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20 Pounds Sterling 1985, Kingdom of Great Britain

in Banknotes Book Number: SC351b
Years of issue: 08.04.1985
Edition:
Signatures: Chief General Manager: Mr. Arthur Richard Cole-Hamilton (in office from 1982 till 1992)
Serie: Scotland
Specimen of: 29.03.1982
Material: Cotton fiber
Size (mm): 162 x 93
Printer: TDLR (Thomas de la Rue & Company), London

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20 Pounds Sterling 1985

Description

Watermark:

watermark

Repeated sailing ship. A ship in full sail taken from the Union Bank of Scotland's coat of arms. Originally the motif of the Ship Bank, which Glasgow-based institution subsequently merged with the Union Bank of Scotland. This latter was then absorbed by Bank of Scotland in 1955.

Avers:

20 Pounds Sterling 1985

On the banknote are shown:

The photo, made approx. in 1900, on which lord Kelvin standing near binnacle with sea compass and holding the marine azimuth mirror in his hands.

Under his right arm is the place for "soft metals".

On background is part of map, on which are visible the United Kingdom and Ireland.

Now more about everything:

20 Pounds 1985The engraving on banknote is made after this photo of Lord Kelvin, made in 1900, on which lord Kelvin standing near binnacle with sea compass and holding the marine azimuth mirror in his hands. Under his right arm is the place for "soft metals".

William Thomson, 1st Baron Kelvin (26 June 1824 – 17 December 1907) was a Scots-Irish mathematical physicist and engineer, who was born in Belfast in 1824. At the University of Glasgow he did important work in the mathematical analysis of electricity and formulation of the first and second laws of thermodynamics, and did much to unify the emerging discipline of physics in its modern form. He worked closely with mathematics professor Hugh Blackburn in his work. He also had a career as an electric telegraph engineer and inventor, which propelled him into the public eye and ensured his wealth, fame and honour. For his work on the transatlantic telegraph project he was knighted in 1866 by Queen Victoria, becoming Sir William Thomson. He had extensive maritime interests and was most noted for his work on the mariner's compass, which had previously been limited in reliability.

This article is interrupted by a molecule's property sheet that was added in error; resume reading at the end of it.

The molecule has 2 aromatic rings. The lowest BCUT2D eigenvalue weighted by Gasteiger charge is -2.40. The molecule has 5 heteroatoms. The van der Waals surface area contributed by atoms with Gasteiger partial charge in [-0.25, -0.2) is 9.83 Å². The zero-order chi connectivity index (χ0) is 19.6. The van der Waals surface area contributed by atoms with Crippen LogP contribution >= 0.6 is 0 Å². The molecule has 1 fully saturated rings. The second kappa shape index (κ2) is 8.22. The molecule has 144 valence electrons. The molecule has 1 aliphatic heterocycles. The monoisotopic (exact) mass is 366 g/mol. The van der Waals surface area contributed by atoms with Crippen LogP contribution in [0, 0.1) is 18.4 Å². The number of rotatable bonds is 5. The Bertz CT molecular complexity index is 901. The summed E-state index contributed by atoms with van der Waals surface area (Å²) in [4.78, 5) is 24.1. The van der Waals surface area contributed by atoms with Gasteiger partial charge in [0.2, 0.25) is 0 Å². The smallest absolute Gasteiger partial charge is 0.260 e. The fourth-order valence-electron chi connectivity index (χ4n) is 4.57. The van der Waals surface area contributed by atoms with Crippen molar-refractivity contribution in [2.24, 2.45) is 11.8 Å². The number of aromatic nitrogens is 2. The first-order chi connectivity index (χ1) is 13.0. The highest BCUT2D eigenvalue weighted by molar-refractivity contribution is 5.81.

Absolute temperatures are stated in units of kelvin in his honour. While the existence of a lower limit to temperature (absolute zero) was known prior to his work, Lord Kelvin is widely known for determining its correct value as approximately −273.15 degree Celsius or −459.67 degree Fahrenheit.

He was ennobled in 1892 in recognition of his achievements in thermodynamics, and of his opposition to Irish Home Rule, becoming Baron Kelvin, of Largs in the County of Ayr. He was the first British scientist to be elevated to the House of Lords. The title refers to the River Kelvin, which flows close by his laboratory at the University of Glasgow. His home was the imposing red sandstone mansion Netherhall, in Largs. Despite offers of elevated posts from several world-renowned universities Lord Kelvin refused to leave Glasgow, remaining Professor of Natural Philosophy for over 50 years, until his eventual retirement from that post. The Hunterian Museum at the University of Glasgow has a permanent exhibition on the work of Lord Kelvin including many of his original papers, instruments and other artifacts such as his smoking pipe.